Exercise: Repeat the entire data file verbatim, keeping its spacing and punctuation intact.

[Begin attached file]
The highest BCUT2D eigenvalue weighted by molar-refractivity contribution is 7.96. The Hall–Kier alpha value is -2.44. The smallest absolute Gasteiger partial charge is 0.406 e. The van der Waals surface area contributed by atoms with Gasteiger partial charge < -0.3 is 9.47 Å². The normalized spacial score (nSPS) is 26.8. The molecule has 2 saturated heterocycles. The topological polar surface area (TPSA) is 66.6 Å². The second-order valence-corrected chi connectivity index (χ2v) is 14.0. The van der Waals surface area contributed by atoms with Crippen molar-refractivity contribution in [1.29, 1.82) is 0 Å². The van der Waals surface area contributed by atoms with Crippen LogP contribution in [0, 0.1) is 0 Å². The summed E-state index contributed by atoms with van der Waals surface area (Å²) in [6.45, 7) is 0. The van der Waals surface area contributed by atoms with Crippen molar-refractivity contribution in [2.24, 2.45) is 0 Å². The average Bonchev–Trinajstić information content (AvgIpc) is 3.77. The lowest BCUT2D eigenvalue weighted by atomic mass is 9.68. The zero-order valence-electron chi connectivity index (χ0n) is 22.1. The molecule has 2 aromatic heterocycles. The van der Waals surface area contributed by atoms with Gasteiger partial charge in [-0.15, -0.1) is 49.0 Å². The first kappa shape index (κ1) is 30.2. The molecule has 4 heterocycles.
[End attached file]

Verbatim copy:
The highest BCUT2D eigenvalue weighted by molar-refractivity contribution is 7.96. The Hall–Kier alpha value is -2.44. The smallest absolute Gasteiger partial charge is 0.406 e. The van der Waals surface area contributed by atoms with Gasteiger partial charge < -0.3 is 9.47 Å². The normalized spacial score (nSPS) is 26.8. The molecule has 2 saturated heterocycles. The topological polar surface area (TPSA) is 66.6 Å². The second-order valence-corrected chi connectivity index (χ2v) is 14.0. The van der Waals surface area contributed by atoms with Crippen molar-refractivity contribution in [1.29, 1.82) is 0 Å². The van der Waals surface area contributed by atoms with Crippen LogP contribution in [0, 0.1) is 0 Å². The summed E-state index contributed by atoms with van der Waals surface area (Å²) in [6.45, 7) is 0. The van der Waals surface area contributed by atoms with Crippen molar-refractivity contribution in [2.24, 2.45) is 0 Å². The average Bonchev–Trinajstić information content (AvgIpc) is 3.77. The lowest BCUT2D eigenvalue weighted by atomic mass is 9.68. The zero-order valence-electron chi connectivity index (χ0n) is 22.1. The molecule has 2 aromatic heterocycles. The van der Waals surface area contributed by atoms with Gasteiger partial charge in [-0.15, -0.1) is 49.0 Å². The first kappa shape index (κ1) is 30.2. The molecule has 4 heterocycles.